The Crate

The other short story adaptation, and structurally rather ungainly. It’s undeniably entertaining, but it lurches all over the place, with Adrienne Barbeau as a particularly unpleasant barracking wife. Her character has been expressly designed for maximum despicability, such that we can see why Hal Holbrook’s husband would want to kill her. But the method of this is so off-the-wall that it almost works sheer audaciousness.

A crate carrying a ridiculous ape monster from an 1834 Arctic Expedition – perhaps appropriately sent to Julie Carpenter, as it doesn’t look a million miles from the Sewer Monster in Big Trouble in Little China a few years later – is unpacked at Holbrook’s university, by another professor (Fritz Weaver) and an unfortunate janitor (Don Keefer), the latter quickly eaten. Weaver, fearful he will be blamed for the death and that of Robert Harper’s student, confides in Holbrook, who then lures Barbeau to the scene as its next meal. The off-beat vibe very nearly works – and again, you could quite imagine a full-blown feature in which Columbo has to solve the murder.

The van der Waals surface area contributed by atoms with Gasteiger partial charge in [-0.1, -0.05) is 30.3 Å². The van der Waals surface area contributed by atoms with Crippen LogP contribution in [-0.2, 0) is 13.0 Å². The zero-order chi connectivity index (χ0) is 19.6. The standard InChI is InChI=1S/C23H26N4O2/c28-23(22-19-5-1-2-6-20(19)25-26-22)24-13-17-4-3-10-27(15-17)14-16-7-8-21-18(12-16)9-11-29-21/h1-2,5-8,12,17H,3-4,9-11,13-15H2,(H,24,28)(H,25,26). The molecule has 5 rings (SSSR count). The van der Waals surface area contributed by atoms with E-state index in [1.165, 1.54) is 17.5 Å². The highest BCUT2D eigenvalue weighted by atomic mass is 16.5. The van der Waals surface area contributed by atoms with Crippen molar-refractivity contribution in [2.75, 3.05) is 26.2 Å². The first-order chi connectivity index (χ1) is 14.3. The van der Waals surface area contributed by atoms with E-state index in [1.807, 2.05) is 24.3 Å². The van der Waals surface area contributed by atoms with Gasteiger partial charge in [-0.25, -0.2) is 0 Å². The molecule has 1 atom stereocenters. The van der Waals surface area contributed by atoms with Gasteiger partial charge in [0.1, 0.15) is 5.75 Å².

They’re Creeping Up on You

Probably best known as the one with the cockroaches bursting out of the guy at the climax. It’s a fairly decent effect, but the best part of the piece is EG Marshall’s gleefully vindictive businessman Upson Pratt, gloating over his various deals and the misfortunes of business partners as his expensive and secure apartment is gradually infested with roaches. There’s also an effective cameo from David Early as the employee being browbeaten by Pratt (one scene has him speaking to his boss through a hole in the door, offering a sarcastic veneer of respect). Ned Beatty also provides a voice cameo.